Leading Zeros in Excel vs. Modern CSVFebruary 15, 2021
A Text Editor for CSV FilesMarch 18, 2021
Why would you ever want to transpose a CSV file? One good reason is that CSV files usually have their records arranged in rows and they sometimes have wide columns. That means you have to do a lot of horizontal scrolling if you want to view the fields in a single record. That’s annoying.
One remedy is to transpose the whole CSV with the
Transpose Table command. The default keyword is
The records are now arranged in columns with the fields shown vertically. Rather than showing just a few at a time, you can view dozens at a time. Now, you can easily scan your eye over them to find what you’re looking for. When you’re done, you can undo it by hitting
ctrl+z and reverting it back.
Transposing part of the CSV file
In Excel, if you want to transpose a segment of a table, you have to copy it and paste it with the Transpose paste option.
With Modern CSV, you can transpose it easily with the Transpose Selected Cells command.
The transpose features are only available in the Premium version of Modern CSV. With the free version, you can still do a bunch of useful things, like:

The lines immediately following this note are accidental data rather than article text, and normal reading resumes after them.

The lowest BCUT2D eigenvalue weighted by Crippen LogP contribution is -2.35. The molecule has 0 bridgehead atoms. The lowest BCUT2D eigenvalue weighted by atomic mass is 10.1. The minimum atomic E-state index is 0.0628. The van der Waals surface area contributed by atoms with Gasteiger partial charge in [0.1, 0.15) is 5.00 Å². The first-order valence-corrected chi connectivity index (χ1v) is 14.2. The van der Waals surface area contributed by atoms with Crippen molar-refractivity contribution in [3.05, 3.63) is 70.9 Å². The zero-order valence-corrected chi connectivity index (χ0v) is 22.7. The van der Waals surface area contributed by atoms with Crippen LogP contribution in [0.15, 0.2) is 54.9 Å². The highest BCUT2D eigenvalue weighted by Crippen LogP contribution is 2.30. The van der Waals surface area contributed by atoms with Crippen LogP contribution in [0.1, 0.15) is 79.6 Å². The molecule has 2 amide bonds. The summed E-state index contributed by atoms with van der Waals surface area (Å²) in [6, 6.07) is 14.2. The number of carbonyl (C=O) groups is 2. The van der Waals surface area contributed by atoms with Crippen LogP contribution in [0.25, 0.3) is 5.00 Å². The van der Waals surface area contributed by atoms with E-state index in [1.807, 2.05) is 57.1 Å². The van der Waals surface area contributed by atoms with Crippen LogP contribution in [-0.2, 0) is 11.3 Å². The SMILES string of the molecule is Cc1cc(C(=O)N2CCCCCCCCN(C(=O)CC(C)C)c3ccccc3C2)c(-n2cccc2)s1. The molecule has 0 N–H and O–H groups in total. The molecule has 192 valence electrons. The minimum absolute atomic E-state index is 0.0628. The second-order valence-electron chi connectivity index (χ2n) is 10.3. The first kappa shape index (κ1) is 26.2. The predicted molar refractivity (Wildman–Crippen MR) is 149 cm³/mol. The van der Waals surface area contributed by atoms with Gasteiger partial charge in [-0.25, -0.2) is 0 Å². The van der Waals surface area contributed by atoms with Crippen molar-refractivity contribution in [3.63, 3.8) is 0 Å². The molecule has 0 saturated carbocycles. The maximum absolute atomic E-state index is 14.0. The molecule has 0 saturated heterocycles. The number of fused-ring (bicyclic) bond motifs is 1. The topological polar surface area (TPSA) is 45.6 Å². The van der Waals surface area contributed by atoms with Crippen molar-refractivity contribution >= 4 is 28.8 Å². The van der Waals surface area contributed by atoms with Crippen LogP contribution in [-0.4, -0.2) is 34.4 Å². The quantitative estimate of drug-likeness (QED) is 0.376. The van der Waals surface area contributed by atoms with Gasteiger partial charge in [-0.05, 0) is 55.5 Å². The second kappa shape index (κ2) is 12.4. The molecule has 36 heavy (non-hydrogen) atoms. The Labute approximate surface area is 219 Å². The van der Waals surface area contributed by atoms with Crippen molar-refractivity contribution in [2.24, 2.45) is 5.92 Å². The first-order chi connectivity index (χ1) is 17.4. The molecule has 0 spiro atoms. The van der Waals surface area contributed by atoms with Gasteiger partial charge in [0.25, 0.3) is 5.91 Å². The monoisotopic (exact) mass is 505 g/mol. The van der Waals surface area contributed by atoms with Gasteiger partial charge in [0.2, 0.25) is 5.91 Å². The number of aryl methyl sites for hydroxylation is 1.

- Load ultra-large files (no file size limit on the free version)
- Insert/Remove/Duplicate rows and columns
- Open files with a variety of delimiters and character encodings
- Operate on multiple rows/columns cells at once
- Customize keyboard shortcuts
If you upgrade to Premium, you get the CSV transpose features plus:
- Filter and hide rows and columns
- Join and split cells, rows, and columns
- Case conversion
- A whole bunch more
By the way, I have only eaten in one Chicago pizza restaurant before and it was fantastic. I’m not sure which one, but it very well could have been Gino’s East, so I’m just going to pretend it was. If you ever find yourself in Chicago, take my wholehearted recommendation and try out Gino’s East even though I might not have ever been there. Hey, it look delicious anyway, so I’m probably not leading you astray.